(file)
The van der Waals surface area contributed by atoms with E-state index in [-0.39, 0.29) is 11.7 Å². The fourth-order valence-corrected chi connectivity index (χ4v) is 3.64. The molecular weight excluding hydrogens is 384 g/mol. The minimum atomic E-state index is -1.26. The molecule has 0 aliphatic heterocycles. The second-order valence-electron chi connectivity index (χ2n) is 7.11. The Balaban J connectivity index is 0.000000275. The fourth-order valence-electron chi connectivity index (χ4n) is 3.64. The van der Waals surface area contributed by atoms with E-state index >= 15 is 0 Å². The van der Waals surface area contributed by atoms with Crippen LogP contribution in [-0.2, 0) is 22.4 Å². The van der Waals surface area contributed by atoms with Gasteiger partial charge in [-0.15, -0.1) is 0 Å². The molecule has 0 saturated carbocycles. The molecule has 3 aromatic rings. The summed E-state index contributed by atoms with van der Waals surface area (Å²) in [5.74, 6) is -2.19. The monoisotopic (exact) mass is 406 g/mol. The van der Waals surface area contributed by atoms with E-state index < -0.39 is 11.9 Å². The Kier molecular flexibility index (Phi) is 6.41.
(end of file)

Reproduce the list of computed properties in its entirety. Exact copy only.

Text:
The van der Waals surface area contributed by atoms with E-state index in [-0.39, 0.29) is 11.7 Å². The fourth-order valence-corrected chi connectivity index (χ4v) is 3.64. The molecular weight excluding hydrogens is 384 g/mol. The minimum atomic E-state index is -1.26. The molecule has 0 aliphatic heterocycles. The second-order valence-electron chi connectivity index (χ2n) is 7.11. The Balaban J connectivity index is 0.000000275. The fourth-order valence-electron chi connectivity index (χ4n) is 3.64. The van der Waals surface area contributed by atoms with E-state index >= 15 is 0 Å². The van der Waals surface area contributed by atoms with Crippen LogP contribution in [-0.2, 0) is 22.4 Å². The van der Waals surface area contributed by atoms with Gasteiger partial charge in [-0.15, -0.1) is 0 Å². The molecule has 0 saturated carbocycles. The molecule has 3 aromatic rings. The summed E-state index contributed by atoms with van der Waals surface area (Å²) in [5.74, 6) is -2.19. The monoisotopic (exact) mass is 406 g/mol. The van der Waals surface area contributed by atoms with E-state index < -0.39 is 11.9 Å². The Kier molecular flexibility index (Phi) is 6.41.